Earlier this month, following the announcement of the third national lockdown, primary and secondary schools across the country closed, resulting in 15 million discarded school dinners. We spoke with Philip Simpson, commercial director at ReFood, to discuss what steps should be taken to prevent the landfilling of food in such unpredictable times.
The UK government’s third national lockdown has once again seen primary and secondary school students return to online learning. With perishable meal items and ingredients ordered weeks before being served, schools across the nation have had no choice but to discard tonnes of perfectly edible food.
Unfortunately, in these scenarios, much of this food ends up in landfill. This is a travesty – not just for the lost resources, but also for the resulting environmental implications. When food is sent to rot in landfill, it generates greenhouse gases that are 21 times more damaging than CO2. So, not only is the food itself being wasted, but it is also contributing to climate change.
In increasingly unpredictable times – particularly for the food and hospitality industries – it is critical that the UK manages unexpected food waste using principles from the food waste hierarchy. This will ensure that we make the most of resources wherever possible and minimise the volume unnecessarily sent to landfill.
Diverting unwanted food to those in need should always be the first priority. Working closely with food distribution charities would redirect edible produce to feed hungry people. With the fraction of food that is unfit for human consumption, but still has nutritional value, we should use it as animal food. This is yet another way that we can extract value from discarded food and keep the food supply chain circular.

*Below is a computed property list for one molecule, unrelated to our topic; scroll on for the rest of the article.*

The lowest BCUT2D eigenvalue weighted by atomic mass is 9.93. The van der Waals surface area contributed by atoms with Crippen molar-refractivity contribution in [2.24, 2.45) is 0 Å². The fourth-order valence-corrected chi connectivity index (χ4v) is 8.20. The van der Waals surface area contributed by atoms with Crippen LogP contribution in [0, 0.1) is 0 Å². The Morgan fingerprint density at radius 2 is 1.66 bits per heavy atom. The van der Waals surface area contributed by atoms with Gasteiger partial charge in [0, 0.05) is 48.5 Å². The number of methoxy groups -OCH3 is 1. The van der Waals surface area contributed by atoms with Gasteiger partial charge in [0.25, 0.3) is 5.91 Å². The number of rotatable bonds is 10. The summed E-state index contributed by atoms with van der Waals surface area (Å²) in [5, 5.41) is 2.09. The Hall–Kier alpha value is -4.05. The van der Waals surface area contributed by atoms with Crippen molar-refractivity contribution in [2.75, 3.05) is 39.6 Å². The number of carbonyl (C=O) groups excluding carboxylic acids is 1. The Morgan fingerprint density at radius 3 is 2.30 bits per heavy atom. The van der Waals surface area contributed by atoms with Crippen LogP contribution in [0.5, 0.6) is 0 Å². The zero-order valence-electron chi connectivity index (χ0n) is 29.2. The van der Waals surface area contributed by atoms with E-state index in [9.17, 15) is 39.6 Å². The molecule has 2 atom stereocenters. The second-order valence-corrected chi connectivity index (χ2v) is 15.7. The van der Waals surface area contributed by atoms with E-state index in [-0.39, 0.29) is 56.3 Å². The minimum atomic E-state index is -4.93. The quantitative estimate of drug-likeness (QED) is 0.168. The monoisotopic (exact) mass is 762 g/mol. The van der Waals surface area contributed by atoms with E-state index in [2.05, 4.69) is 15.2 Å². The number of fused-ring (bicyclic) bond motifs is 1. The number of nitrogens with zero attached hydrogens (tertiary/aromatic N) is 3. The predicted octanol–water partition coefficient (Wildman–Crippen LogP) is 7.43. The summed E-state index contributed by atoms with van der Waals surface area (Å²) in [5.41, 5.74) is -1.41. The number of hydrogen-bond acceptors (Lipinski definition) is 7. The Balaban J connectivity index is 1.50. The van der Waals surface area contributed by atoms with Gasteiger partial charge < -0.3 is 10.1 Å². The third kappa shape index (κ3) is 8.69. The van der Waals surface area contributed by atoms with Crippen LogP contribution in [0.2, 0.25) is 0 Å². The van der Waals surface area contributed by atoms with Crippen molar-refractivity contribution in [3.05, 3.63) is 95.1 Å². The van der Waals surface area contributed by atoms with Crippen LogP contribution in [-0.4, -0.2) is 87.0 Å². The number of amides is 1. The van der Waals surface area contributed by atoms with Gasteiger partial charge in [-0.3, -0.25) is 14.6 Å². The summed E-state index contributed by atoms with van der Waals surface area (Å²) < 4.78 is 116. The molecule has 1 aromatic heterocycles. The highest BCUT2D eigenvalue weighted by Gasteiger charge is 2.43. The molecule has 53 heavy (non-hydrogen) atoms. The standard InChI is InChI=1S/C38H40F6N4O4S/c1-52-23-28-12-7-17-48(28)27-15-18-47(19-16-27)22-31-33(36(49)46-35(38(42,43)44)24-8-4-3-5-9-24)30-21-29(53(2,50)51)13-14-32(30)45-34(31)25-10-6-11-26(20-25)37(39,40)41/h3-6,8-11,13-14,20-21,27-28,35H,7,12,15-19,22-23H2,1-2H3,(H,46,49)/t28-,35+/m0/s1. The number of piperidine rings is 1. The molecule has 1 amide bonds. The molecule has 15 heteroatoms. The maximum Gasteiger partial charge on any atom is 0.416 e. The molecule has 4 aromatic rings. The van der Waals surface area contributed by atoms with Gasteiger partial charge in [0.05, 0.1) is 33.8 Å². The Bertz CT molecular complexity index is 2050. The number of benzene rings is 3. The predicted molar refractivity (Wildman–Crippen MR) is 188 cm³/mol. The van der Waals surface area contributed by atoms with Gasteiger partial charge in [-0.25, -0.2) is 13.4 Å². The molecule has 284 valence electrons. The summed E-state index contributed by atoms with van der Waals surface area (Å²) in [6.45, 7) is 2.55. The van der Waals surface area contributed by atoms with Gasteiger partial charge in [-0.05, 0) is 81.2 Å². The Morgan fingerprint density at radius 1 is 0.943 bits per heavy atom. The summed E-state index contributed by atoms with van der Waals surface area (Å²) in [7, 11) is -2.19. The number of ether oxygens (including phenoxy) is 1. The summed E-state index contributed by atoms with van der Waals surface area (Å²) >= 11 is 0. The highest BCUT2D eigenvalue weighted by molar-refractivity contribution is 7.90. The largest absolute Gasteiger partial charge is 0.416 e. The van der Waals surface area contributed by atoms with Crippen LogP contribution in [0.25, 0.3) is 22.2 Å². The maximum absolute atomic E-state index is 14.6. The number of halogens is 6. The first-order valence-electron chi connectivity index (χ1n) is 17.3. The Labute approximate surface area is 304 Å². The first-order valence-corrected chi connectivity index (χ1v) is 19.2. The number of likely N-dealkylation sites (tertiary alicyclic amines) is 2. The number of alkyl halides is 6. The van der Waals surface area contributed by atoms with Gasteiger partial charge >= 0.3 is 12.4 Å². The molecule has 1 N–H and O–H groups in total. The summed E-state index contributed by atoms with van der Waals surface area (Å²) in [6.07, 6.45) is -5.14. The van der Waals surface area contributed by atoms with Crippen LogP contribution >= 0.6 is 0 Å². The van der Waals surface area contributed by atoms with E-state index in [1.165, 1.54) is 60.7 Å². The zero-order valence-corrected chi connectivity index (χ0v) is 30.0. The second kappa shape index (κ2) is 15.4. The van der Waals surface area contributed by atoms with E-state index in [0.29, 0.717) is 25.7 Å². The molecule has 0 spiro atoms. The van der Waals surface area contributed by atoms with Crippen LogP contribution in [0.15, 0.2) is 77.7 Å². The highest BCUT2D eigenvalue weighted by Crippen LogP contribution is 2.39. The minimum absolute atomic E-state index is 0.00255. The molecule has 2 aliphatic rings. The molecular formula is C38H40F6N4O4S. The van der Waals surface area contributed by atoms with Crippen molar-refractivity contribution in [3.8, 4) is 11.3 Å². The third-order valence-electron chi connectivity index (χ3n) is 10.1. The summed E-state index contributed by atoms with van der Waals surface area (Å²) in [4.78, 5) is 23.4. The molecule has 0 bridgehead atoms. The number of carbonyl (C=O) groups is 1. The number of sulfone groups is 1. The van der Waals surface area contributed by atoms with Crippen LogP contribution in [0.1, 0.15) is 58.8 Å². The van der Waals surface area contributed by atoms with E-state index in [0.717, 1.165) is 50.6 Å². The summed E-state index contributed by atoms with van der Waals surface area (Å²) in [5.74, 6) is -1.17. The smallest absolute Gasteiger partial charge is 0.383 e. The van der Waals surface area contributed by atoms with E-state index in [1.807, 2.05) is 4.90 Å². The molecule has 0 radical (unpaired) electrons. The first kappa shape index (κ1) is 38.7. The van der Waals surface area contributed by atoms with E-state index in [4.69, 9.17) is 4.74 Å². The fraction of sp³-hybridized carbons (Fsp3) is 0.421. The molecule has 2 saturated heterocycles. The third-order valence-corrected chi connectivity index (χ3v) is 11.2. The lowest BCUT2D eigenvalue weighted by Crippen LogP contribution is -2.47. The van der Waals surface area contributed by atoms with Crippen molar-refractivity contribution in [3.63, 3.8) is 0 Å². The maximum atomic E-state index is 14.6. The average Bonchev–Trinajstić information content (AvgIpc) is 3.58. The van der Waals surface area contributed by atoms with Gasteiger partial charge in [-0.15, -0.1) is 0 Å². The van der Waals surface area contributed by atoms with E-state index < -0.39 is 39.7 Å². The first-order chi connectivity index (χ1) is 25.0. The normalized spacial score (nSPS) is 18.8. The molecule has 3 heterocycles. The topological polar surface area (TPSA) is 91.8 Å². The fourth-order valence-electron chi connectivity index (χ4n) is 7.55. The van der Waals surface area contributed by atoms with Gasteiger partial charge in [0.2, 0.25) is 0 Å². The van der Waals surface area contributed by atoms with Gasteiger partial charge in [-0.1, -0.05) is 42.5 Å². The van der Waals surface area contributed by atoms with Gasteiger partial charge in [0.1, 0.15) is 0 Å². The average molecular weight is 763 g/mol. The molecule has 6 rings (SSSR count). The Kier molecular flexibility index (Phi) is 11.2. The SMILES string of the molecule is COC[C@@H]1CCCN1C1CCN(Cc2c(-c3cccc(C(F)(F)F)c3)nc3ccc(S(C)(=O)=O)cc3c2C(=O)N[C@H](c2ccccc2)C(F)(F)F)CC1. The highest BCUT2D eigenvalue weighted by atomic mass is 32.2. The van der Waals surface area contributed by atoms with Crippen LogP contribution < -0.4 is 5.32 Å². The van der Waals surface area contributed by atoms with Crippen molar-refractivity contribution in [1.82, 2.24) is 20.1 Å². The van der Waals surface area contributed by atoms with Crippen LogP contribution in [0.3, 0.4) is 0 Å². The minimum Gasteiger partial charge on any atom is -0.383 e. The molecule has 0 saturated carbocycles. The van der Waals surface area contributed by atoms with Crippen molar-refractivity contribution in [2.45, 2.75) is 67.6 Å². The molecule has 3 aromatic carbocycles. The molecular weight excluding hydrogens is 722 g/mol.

But what about produce that is unfit for either human or animal consumption? This is where food waste recycling steps in. There is no need to landfill food, it is a highly valuable resource that can be used to create renewable energy and sustainable fertiliser through the anaerobic digestion process.
Anaerobic digestion harnesses the natural decomposition of food to create biogas and a nutrient-rich by-product. The biogas can be combusted to produce electricity or fed directly into the national grid, while the leftover by-product can be used as a sustainable fertiliser – retaining beneficial nutrients and reintroducing them to the beginning of the food supply chain.
ReFood currently operates three food waste recycling facilities across the UK, located in Widnes, Dagenham and Doncaster. Each year, we collect and recycle more than 400,000 tonnes of food waste. Aside from minimising waste and being more environmentally friendly, we have also shown that recycling can be up to 50 per cent cheaper than landfill disposal methods.
While the loss of 15 million school dinners is incredibly frustrating, it is, unfortunately, just a small fraction of the UK’s annual 10-million tonne food waste mountain. It is something we must address collectively, maximising the value of our resources to create a more sustainable nation and society.
We are calling for both the public and private sectors to help fight food waste – including schools – by using the food waste hierarchy rather than simply relying on general waste management methods. While we are encouraged by the shift in public attitude and awareness around food waste, introducing food waste collections across the UK needs to be a priority – particularly in hospitality locations, like school cafeterias.
These lost lunches are an unfortunate consequence of the challenging and unpredictable circumstances that we currently find ourselves in. That is, however, no excuse to contribute to even greater long-term issues. We must maximise the value of natural resources wherever possible, redistributing edible produce and sustainably recycling the unavoidable remainder.